But so often, we sacrifice our abstract happiness to gain more material possessions. We sacrifice peace to make more money to buy more things. We sacrifice time with loved ones, again, to work more hours, and make more money. And all this does is weigh down our souls.

But real meaning and happiness in life come from the abstract, and not the 'things.' Yet I see many people caring more about the 'things' than the abstract. For instance, some people care about giving and receiving expensive gifts, when in reality, a $10 gift that's meaningful and personal, is a much better gift than a $500 gift that means nothing to the person.

Material possessions are heavy, and that is exactly why practicing minimalism feels so freeing. When I donated all my extra clothes and kept only a few I actually needed, I felt free. When I bought a Kindle and gifted my old books to friends, I felt free.


Let go of your obsession with things. Break the shackles. Your soul is meant to fly. Don’t weigh it down.

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4. Always aiming low

When I think about our inner souls — I feel they’re limitless. Otherwise, how is a soul any different from a body?


And yet, all of us live within the limitations that we create for ourselves. "Oh, I can’t do that." "I’ll never be that good." "I don’t have it in me." But the thing is, all these responses are rooted in fear. But for me, the very idea of a soul produces the image of a free, fearless body of light.

Here’s a very important lesson I’ve learned about life. Nobody ever craves what’s easy. We all crave extraordinary things. But often, we’re scared we’ll fail in the pursuit of those, so we claim to not want them at all. And in that way, we undermine our souls.

Here’s an exercise. Close your eyes and imagine the best version of yourself. And then compare that to what you’ve been aiming for. The larger the gap between those two, the greater the damage to your soul.

To be clear, you don’t have to aim the highest every time. But you do have to aim high. For instance, it's not necessary to compete to be Mr. Olympia, but you can and should aim to have a decent athletic body.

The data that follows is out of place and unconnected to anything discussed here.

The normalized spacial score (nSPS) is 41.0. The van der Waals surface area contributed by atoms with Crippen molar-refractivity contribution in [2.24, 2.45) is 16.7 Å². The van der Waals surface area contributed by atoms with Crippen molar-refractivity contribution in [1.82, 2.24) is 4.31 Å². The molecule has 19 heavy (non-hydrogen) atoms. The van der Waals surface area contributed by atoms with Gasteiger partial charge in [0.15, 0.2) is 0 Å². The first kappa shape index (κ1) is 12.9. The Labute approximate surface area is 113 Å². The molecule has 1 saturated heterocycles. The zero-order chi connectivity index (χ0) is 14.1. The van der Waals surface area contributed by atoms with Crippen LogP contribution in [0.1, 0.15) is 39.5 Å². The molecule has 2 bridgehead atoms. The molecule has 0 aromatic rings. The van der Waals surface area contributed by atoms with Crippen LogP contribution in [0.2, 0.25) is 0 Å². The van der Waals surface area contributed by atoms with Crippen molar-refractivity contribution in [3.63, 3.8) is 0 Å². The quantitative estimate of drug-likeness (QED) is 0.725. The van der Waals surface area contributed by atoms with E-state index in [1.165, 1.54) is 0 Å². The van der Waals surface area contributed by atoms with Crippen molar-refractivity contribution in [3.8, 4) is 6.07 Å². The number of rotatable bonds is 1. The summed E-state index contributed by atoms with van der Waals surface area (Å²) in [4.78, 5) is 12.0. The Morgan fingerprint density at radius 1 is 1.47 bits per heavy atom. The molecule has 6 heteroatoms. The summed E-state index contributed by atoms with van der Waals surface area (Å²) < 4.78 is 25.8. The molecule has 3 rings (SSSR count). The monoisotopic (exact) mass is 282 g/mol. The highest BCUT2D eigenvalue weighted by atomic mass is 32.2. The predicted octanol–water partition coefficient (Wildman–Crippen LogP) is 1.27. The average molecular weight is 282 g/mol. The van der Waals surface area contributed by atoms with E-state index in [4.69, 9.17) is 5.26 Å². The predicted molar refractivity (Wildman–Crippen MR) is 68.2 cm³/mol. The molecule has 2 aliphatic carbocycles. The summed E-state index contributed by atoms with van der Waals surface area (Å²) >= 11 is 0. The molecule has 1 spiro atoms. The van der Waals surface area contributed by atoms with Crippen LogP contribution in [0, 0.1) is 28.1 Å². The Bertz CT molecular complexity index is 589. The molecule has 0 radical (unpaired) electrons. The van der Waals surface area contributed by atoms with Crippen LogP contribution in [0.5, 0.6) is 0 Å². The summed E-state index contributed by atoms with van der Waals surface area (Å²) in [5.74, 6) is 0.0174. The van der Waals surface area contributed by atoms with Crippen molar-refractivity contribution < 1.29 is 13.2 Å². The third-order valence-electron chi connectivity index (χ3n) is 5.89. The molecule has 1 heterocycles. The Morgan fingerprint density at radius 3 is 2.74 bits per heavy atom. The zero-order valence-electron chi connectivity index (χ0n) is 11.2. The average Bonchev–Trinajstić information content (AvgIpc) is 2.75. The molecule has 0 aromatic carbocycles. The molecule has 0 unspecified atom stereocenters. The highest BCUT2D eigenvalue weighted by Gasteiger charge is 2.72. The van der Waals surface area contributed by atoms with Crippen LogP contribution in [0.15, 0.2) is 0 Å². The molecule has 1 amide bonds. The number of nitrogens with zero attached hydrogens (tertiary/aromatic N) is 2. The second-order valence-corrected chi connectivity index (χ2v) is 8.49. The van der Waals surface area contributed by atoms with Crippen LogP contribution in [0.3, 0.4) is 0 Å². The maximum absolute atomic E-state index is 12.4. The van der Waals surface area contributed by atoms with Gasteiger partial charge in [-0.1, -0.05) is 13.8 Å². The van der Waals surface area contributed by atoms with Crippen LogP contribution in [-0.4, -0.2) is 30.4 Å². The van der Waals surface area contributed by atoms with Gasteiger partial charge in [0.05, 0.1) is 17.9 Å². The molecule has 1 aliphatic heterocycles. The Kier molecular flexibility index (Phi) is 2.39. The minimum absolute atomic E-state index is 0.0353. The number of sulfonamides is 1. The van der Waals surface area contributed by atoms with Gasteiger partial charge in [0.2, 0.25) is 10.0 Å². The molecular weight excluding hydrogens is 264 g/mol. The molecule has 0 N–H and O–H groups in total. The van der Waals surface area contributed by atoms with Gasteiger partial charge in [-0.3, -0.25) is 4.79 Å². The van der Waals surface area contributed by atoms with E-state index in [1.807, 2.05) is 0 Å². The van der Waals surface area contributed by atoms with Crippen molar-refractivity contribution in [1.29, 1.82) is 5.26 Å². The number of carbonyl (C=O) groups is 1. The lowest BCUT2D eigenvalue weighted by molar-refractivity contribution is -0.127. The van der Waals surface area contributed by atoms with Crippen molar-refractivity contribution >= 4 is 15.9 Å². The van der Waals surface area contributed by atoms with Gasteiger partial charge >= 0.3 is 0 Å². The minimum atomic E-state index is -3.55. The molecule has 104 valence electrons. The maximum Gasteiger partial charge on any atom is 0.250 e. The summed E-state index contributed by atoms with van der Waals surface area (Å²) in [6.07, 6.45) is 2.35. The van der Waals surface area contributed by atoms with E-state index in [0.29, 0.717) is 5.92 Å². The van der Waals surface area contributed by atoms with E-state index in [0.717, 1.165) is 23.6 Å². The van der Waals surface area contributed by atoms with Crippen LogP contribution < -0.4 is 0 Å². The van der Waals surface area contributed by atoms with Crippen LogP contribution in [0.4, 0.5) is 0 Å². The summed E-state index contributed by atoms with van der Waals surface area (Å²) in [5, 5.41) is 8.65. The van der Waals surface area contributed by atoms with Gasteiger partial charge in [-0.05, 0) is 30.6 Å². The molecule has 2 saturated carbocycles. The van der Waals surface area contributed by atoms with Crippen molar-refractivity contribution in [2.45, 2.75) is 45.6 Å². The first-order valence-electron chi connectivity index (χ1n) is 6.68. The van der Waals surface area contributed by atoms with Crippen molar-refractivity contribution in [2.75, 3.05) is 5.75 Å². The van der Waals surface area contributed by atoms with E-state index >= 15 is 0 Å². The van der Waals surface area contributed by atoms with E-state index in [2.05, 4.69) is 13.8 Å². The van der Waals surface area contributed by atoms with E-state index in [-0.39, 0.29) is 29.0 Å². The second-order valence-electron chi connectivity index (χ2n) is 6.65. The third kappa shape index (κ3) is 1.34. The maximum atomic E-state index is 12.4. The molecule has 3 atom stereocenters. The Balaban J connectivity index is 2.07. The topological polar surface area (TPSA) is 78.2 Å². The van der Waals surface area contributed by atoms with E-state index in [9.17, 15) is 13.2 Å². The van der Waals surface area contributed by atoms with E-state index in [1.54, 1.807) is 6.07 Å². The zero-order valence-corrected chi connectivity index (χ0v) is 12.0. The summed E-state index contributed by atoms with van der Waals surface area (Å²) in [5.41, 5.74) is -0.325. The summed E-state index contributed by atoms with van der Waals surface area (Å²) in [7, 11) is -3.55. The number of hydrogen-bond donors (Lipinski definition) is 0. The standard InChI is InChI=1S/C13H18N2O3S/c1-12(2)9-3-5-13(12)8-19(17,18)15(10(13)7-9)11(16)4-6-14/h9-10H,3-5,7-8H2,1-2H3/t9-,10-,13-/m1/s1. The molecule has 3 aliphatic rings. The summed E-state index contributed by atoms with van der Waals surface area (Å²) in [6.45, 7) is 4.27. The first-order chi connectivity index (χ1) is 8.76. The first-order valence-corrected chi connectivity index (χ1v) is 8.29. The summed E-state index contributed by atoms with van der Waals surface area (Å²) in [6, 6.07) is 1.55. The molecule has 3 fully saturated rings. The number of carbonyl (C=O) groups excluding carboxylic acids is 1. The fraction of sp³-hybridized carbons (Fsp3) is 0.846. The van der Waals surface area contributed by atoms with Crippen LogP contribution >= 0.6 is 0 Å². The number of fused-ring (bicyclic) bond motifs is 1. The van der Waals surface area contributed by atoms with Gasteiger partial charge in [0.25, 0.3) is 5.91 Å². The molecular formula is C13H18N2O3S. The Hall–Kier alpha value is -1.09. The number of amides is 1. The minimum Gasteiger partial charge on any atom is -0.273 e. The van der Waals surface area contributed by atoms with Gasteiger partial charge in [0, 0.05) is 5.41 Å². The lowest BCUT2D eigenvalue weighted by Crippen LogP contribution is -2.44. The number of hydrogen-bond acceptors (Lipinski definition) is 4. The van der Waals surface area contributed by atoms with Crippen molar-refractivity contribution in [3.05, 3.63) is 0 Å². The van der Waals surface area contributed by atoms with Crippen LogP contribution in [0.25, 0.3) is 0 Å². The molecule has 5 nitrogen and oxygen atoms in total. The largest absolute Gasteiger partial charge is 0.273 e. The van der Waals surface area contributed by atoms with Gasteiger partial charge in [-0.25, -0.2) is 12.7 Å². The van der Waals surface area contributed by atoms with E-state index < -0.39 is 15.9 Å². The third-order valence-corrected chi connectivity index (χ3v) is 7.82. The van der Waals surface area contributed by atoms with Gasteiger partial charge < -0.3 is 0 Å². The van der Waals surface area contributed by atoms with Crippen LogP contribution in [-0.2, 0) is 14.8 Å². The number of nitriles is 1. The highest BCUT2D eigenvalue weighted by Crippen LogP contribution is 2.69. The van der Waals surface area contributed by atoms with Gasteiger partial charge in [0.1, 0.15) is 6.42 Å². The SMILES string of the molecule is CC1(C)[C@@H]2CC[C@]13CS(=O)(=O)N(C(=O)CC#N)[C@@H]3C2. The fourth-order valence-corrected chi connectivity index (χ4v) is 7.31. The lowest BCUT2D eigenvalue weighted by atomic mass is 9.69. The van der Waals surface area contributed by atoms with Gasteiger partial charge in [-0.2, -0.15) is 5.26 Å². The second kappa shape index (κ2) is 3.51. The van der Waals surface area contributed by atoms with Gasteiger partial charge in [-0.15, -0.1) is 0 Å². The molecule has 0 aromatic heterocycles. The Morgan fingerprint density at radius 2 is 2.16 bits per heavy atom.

Initially, I had mediocre goals for my life. And then as an exercise from a book, I decided to 10x those goals. The initial response was fear, yes. But then, I felt free. It seems paradoxical. Bigger goals should add more weight to your shoulders, but I felt lighter. I think it’s because when you truly begin to set high goals, you come to terms with what you’re capable of. And that feeling is freeing.

On a day-to-day basis, it’s okay to go easy on yourself from time to time. But don’t go easy on yourself chronically over years and decades. Instead, put in the effort to become your best self. And your soul will thank you for it.

Just like you try to take care of your physical well-being, you also need to learn how to take care of your spiritual well-being. Start by breaking these four habits:

  1. Find out the subtle ways you’re being complicit in other people’s misery and try to avoid engaging in those actions.
  2. Dislike, hate and contempt do more damage to your soul than to the person you have it for. Let it go. It’s about you, not them.
  3. The less attachment you have to material obsessions, the lighter your soul will be.
  4. Always aiming low undermines your soul. Respect your limitless soul by setting formidable goals, and putting in a formidable effort.

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Akshad Singi, M.D. has been published in Better Humans, Mind Cafe, and more.